Use of Glucocorticoids Linked to Organ Damage in SLE, Study Finds

These findings draw attention to the possible harmful effects of glucocorticoids — a type of corticosteroid hormone — and indicate that these therapies should be avoided by people with SLE when possible, the investigators said.

The study, “Factors associated with damage accrual in patients with systemic lupus erythematosus with no clinical or serological disease activity: a multicentre cohort study,” was published in the journal The Lancet Rheumatology.

Glucocorticoids such as prednisone are prescribed for patients with active disease due to their immunosuppressive and anti-inflammatory properties. 

While glucocorticoids work quickly to reduce inflammation, extended use has been associated with organ damage. This makes it difficult to determine if such damage seen in people with SLE is caused by active disease or the use of these treatments.

To better understand the source of organ damage in SLE patients on glucocorticoids, researchers from 13 centers collaborated to determine if these medications also are associated with organ damage in SLE patients without active disease. The 13 centers were located in Australia, Indonesia, Japan, Malaysia, the Philippines, Singapore, Taiwan, and Thailand.

Adults with SLE were identified from the Asia-Pacific Lupus Collaboration — a large, international partnership of lupus clinicians and researchers. 

Among the 1,707 patients recruited, 1,591 (93.2%) were women. Participants’ median age was 29 years and median SLE disease duration was 8 years.

Clinical information was collected at the study’s start. Follow-up visits were conducted at least once every six months for a median follow-up period of 2.2 years. 

Disease activity was determined using the Systemic Lupus Erythematosus Disease Activity Index 2000 (SLEDAI-2K), a tool based on 24 factors of disease activity in nine organ systems. A score of 0 in SLEDAI-2K represented no disease activity.

Clinicians collected information on prednisolone use at each visit. A Physician Global Assessment (PGA) was determined with a scale from 0 — for no disease activity — to 3, for maximally active disease. Organ damage was assessed using the Systemic Lupus International Collaborating Clinics Damage Index (SDI) at a minimum of one follow-up visit.

The results showed that 709 patients (41.5%) had irreversible organ damage at the start of the study (baseline). Over the study period, increased organ damage was reported in 255 participants (14.9%). 

The factors linked to organ damage included previous damage, SLEDAI-2K score (disease activity over time), the mean PGA score, current smoking, and both age and disease duration at study enrollment. Interestingly, people of Asian ethnicity showed protection against accumulation with organ damage compared with non-Asians.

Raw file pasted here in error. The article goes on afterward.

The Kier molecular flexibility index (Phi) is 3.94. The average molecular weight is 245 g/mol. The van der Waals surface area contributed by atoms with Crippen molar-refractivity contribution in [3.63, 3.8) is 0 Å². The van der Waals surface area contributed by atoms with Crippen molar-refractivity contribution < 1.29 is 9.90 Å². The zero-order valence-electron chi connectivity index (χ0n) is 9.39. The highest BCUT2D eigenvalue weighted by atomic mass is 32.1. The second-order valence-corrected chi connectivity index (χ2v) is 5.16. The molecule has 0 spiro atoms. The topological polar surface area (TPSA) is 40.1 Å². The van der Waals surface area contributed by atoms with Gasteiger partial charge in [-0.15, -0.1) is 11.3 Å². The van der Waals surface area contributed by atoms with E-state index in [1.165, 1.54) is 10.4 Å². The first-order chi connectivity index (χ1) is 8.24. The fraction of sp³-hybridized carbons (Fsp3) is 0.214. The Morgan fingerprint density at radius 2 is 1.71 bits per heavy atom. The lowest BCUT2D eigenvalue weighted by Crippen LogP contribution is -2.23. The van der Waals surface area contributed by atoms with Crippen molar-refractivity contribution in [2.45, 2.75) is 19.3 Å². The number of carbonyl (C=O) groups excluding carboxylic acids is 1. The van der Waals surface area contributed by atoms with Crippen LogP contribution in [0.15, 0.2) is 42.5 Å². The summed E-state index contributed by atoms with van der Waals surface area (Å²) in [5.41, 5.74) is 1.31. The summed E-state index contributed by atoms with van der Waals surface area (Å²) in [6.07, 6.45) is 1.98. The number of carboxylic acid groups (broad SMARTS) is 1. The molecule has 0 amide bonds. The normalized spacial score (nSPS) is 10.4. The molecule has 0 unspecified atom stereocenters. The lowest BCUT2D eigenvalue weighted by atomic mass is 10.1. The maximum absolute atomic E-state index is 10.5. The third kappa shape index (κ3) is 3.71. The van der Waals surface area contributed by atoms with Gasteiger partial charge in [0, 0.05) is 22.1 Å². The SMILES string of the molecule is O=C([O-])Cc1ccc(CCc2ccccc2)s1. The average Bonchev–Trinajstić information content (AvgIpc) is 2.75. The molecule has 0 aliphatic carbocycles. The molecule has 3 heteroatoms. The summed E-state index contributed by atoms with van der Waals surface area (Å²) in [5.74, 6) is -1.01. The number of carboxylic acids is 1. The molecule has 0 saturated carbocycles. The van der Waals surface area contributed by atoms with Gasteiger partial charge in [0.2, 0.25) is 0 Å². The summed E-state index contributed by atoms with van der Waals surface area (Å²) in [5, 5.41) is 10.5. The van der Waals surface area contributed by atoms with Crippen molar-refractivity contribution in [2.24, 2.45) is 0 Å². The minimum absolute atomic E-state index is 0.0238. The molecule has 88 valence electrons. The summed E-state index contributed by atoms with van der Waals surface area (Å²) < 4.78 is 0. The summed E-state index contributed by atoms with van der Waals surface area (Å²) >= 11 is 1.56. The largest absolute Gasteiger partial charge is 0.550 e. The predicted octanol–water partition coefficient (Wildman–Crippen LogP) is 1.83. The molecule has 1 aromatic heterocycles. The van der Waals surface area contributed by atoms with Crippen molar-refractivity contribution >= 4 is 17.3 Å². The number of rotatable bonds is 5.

However, organ damage was significantly associated with use of prednisolone, and both the mean dose and cumulative amount taken. 

During the study’s course, 157 patients (9.2%) showed no signs of disease activity. Yet, irreversible organ damage was reported in 21 (13.4%) of these participants.

This was a similar rate compared with the overall study group, the researchers noted. 

These findings support the link between glucocorticoids and damage accumulation in SLE, with a 14% increase in the risk of organ damage for each 1 mg increase in the mean daily dose of prednisolone, the scientists said.

While most patients were taking prednisolone during the study period, 302 (17.7%) participants had no exposure to oral glucocorticoids. Of these, 108 (35.8%) had organ damage before the study, and 31 (10.3%) developed such damage over the study period. This damage was linked to age, disease duration, and PGA score. 

“These findings add evidence in support of the harmful effects of glucocorticoids in SLE,” the team said.

“In the absence of more effective and safer treatments for SLE, glucocorticoid use remains essential in patients with significant disease activity. However, these findings suggest that unnecessary use of glucocorticoids should be avoided in the management of the disease where possible,” the investigators added. 

Steve holds a PhD in Biochemistry from the Faculty of Medicine at the University of Toronto, Canada. He worked as a medical scientist for 18 years, within both industry and academia, where his research focused on the discovery of new medicines to treat inflammatory disorders and infectious diseases. Steve recently stepped away from the lab and into science communications, where he’s helping make medical science information more accessible for everyone.
José is a science news writer with a PhD in Neuroscience from Universidade of Porto, in Portugal. He has also studied Biochemistry at Universidade do Porto and was a postdoctoral associate at Weill Cornell Medicine, in New York, and at The University of Western Ontario in London, Ontario, Canada. His work has ranged from the association of central cardiovascular and pain control to the neurobiological basis of hypertension, and the molecular pathways driving Alzheimer’s disease.